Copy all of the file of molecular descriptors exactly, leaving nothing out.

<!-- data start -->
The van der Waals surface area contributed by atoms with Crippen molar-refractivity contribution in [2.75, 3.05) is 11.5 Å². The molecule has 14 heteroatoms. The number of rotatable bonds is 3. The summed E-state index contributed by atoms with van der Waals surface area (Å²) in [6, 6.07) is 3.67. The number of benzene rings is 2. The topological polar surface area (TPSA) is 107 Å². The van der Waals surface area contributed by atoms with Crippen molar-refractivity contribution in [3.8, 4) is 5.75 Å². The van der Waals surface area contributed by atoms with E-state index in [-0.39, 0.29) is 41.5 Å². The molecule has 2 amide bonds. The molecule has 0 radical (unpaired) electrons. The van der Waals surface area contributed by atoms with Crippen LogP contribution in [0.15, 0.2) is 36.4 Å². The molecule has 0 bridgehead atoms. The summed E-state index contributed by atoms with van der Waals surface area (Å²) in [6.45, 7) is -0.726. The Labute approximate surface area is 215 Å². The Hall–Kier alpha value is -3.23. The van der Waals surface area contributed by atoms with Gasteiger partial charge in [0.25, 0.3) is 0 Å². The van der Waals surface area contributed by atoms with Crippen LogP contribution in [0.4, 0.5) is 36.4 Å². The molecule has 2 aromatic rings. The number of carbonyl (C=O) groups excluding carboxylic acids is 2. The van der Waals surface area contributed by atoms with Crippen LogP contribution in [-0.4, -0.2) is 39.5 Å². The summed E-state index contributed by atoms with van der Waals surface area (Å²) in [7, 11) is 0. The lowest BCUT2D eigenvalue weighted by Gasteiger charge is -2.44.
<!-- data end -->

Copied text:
The van der Waals surface area contributed by atoms with Crippen molar-refractivity contribution in [2.75, 3.05) is 11.5 Å². The molecule has 14 heteroatoms. The number of rotatable bonds is 3. The summed E-state index contributed by atoms with van der Waals surface area (Å²) in [6, 6.07) is 3.67. The number of benzene rings is 2. The topological polar surface area (TPSA) is 107 Å². The van der Waals surface area contributed by atoms with Crippen molar-refractivity contribution in [3.8, 4) is 5.75 Å². The van der Waals surface area contributed by atoms with E-state index in [-0.39, 0.29) is 41.5 Å². The molecule has 2 amide bonds. The molecule has 0 radical (unpaired) electrons. The van der Waals surface area contributed by atoms with Crippen LogP contribution in [0.15, 0.2) is 36.4 Å². The molecule has 0 bridgehead atoms. The summed E-state index contributed by atoms with van der Waals surface area (Å²) in [6.45, 7) is -0.726. The Labute approximate surface area is 215 Å². The Hall–Kier alpha value is -3.23. The van der Waals surface area contributed by atoms with Gasteiger partial charge in [0.25, 0.3) is 0 Å². The van der Waals surface area contributed by atoms with Crippen LogP contribution in [0.4, 0.5) is 36.4 Å². The molecule has 2 aromatic rings. The number of carbonyl (C=O) groups excluding carboxylic acids is 2. The van der Waals surface area contributed by atoms with Crippen LogP contribution in [-0.4, -0.2) is 39.5 Å². The summed E-state index contributed by atoms with van der Waals surface area (Å²) in [7, 11) is 0. The lowest BCUT2D eigenvalue weighted by Gasteiger charge is -2.44.